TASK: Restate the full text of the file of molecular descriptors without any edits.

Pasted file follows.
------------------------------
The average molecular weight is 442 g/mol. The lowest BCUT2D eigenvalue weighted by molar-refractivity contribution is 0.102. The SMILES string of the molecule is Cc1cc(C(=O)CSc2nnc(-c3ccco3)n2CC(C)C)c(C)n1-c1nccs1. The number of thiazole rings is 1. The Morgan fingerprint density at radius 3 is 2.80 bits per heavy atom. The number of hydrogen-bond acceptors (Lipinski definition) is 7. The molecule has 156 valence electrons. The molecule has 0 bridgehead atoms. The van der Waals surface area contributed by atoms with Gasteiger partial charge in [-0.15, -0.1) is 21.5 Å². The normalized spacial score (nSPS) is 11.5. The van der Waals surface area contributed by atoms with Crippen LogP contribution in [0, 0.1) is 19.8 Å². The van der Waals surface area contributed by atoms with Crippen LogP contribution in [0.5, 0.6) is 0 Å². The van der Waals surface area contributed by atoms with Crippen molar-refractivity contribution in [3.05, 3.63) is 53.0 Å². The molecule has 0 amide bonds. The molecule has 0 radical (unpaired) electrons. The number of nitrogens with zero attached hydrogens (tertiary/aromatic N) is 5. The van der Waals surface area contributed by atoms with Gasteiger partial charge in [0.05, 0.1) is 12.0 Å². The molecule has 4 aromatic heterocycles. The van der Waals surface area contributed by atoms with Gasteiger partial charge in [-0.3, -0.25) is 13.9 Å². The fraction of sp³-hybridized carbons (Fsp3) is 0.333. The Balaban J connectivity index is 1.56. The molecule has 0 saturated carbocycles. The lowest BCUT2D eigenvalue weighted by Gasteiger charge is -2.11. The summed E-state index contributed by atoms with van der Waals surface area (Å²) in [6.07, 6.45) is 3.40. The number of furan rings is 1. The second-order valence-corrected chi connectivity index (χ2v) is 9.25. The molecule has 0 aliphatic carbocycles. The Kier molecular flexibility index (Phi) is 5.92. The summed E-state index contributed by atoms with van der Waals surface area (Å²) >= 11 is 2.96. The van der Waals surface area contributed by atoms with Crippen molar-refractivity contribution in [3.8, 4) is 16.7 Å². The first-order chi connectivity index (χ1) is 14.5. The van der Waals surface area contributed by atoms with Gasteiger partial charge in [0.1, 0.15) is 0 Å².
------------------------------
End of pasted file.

The average molecular weight is 442 g/mol. The lowest BCUT2D eigenvalue weighted by molar-refractivity contribution is 0.102. The SMILES string of the molecule is Cc1cc(C(=O)CSc2nnc(-c3ccco3)n2CC(C)C)c(C)n1-c1nccs1. The number of thiazole rings is 1. The Morgan fingerprint density at radius 3 is 2.80 bits per heavy atom. The number of hydrogen-bond acceptors (Lipinski definition) is 7. The molecule has 156 valence electrons. The molecule has 0 bridgehead atoms. The van der Waals surface area contributed by atoms with Gasteiger partial charge in [-0.15, -0.1) is 21.5 Å². The normalized spacial score (nSPS) is 11.5. The van der Waals surface area contributed by atoms with Crippen LogP contribution in [0, 0.1) is 19.8 Å². The van der Waals surface area contributed by atoms with Crippen LogP contribution in [0.5, 0.6) is 0 Å². The van der Waals surface area contributed by atoms with Crippen molar-refractivity contribution in [3.05, 3.63) is 53.0 Å². The molecule has 0 amide bonds. The molecule has 0 radical (unpaired) electrons. The number of nitrogens with zero attached hydrogens (tertiary/aromatic N) is 5. The van der Waals surface area contributed by atoms with Gasteiger partial charge in [0.05, 0.1) is 12.0 Å². The molecule has 4 aromatic heterocycles. The van der Waals surface area contributed by atoms with Gasteiger partial charge in [-0.3, -0.25) is 13.9 Å². The fraction of sp³-hybridized carbons (Fsp3) is 0.333. The Balaban J connectivity index is 1.56. The molecule has 0 saturated carbocycles. The lowest BCUT2D eigenvalue weighted by Gasteiger charge is -2.11. The summed E-state index contributed by atoms with van der Waals surface area (Å²) in [6.07, 6.45) is 3.40. The number of furan rings is 1. The second-order valence-corrected chi connectivity index (χ2v) is 9.25. The molecule has 0 aliphatic carbocycles. The Kier molecular flexibility index (Phi) is 5.92. The summed E-state index contributed by atoms with van der Waals surface area (Å²) >= 11 is 2.96. The van der Waals surface area contributed by atoms with Crippen molar-refractivity contribution in [3.8, 4) is 16.7 Å². The first-order chi connectivity index (χ1) is 14.5. The van der Waals surface area contributed by atoms with Gasteiger partial charge in [0.1, 0.15) is 0 Å².